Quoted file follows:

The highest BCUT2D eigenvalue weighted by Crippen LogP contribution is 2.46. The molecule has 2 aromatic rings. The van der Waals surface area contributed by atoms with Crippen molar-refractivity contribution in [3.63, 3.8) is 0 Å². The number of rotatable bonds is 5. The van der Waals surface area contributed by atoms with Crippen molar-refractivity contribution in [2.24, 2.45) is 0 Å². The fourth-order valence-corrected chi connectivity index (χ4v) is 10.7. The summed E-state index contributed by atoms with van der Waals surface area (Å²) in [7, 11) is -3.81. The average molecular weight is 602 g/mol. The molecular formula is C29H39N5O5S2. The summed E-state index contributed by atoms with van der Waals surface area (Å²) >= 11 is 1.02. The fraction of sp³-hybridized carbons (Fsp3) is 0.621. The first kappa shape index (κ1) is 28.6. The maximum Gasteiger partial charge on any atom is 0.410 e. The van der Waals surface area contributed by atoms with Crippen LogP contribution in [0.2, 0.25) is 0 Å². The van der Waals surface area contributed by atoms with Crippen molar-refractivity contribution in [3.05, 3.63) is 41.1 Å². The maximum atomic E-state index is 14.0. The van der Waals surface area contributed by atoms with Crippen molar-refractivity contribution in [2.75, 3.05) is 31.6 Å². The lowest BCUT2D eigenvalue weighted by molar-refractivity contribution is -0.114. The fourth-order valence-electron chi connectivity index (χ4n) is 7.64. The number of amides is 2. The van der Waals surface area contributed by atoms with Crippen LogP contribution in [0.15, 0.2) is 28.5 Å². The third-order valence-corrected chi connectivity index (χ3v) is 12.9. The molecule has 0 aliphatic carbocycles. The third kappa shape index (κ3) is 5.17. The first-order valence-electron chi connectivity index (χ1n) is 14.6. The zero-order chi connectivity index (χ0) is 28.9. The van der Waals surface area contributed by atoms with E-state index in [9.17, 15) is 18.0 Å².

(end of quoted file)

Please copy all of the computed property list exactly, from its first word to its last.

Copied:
The highest BCUT2D eigenvalue weighted by Crippen LogP contribution is 2.46. The molecule has 2 aromatic rings. The van der Waals surface area contributed by atoms with Crippen molar-refractivity contribution in [3.63, 3.8) is 0 Å². The number of rotatable bonds is 5. The van der Waals surface area contributed by atoms with Crippen molar-refractivity contribution in [2.24, 2.45) is 0 Å². The fourth-order valence-corrected chi connectivity index (χ4v) is 10.7. The summed E-state index contributed by atoms with van der Waals surface area (Å²) in [7, 11) is -3.81. The average molecular weight is 602 g/mol. The molecular formula is C29H39N5O5S2. The summed E-state index contributed by atoms with van der Waals surface area (Å²) >= 11 is 1.02. The fraction of sp³-hybridized carbons (Fsp3) is 0.621. The first kappa shape index (κ1) is 28.6. The maximum Gasteiger partial charge on any atom is 0.410 e. The van der Waals surface area contributed by atoms with Crippen LogP contribution in [0.2, 0.25) is 0 Å². The van der Waals surface area contributed by atoms with Crippen molar-refractivity contribution in [3.05, 3.63) is 41.1 Å². The maximum atomic E-state index is 14.0. The van der Waals surface area contributed by atoms with Crippen molar-refractivity contribution in [2.75, 3.05) is 31.6 Å². The lowest BCUT2D eigenvalue weighted by molar-refractivity contribution is -0.114. The fourth-order valence-electron chi connectivity index (χ4n) is 7.64. The number of amides is 2. The van der Waals surface area contributed by atoms with Crippen LogP contribution in [0.15, 0.2) is 28.5 Å². The third-order valence-corrected chi connectivity index (χ3v) is 12.9. The molecule has 0 aliphatic carbocycles. The third kappa shape index (κ3) is 5.17. The first-order valence-electron chi connectivity index (χ1n) is 14.6. The zero-order chi connectivity index (χ0) is 28.9. The van der Waals surface area contributed by atoms with E-state index in [9.17, 15) is 18.0 Å².